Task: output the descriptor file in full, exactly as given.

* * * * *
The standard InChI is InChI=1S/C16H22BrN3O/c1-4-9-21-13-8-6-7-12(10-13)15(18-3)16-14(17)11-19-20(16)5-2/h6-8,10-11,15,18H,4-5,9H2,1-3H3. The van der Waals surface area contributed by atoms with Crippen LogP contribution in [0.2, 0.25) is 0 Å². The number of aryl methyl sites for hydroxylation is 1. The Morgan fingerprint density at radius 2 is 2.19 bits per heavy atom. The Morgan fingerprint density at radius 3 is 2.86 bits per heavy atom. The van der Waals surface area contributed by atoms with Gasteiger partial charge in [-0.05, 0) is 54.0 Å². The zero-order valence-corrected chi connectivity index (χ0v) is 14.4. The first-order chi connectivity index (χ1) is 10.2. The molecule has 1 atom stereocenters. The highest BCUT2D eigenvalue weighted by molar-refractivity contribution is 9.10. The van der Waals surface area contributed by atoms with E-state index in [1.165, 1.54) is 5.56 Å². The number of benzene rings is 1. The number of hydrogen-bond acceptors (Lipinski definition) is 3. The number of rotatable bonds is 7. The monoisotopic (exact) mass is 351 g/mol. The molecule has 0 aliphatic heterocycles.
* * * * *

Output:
The standard InChI is InChI=1S/C16H22BrN3O/c1-4-9-21-13-8-6-7-12(10-13)15(18-3)16-14(17)11-19-20(16)5-2/h6-8,10-11,15,18H,4-5,9H2,1-3H3. The van der Waals surface area contributed by atoms with Crippen LogP contribution in [0.2, 0.25) is 0 Å². The number of aryl methyl sites for hydroxylation is 1. The Morgan fingerprint density at radius 2 is 2.19 bits per heavy atom. The Morgan fingerprint density at radius 3 is 2.86 bits per heavy atom. The van der Waals surface area contributed by atoms with Gasteiger partial charge in [-0.05, 0) is 54.0 Å². The zero-order valence-corrected chi connectivity index (χ0v) is 14.4. The first-order chi connectivity index (χ1) is 10.2. The molecule has 1 atom stereocenters. The highest BCUT2D eigenvalue weighted by molar-refractivity contribution is 9.10. The van der Waals surface area contributed by atoms with E-state index in [1.165, 1.54) is 5.56 Å². The number of benzene rings is 1. The number of hydrogen-bond acceptors (Lipinski definition) is 3. The number of rotatable bonds is 7. The monoisotopic (exact) mass is 351 g/mol. The molecule has 0 aliphatic heterocycles.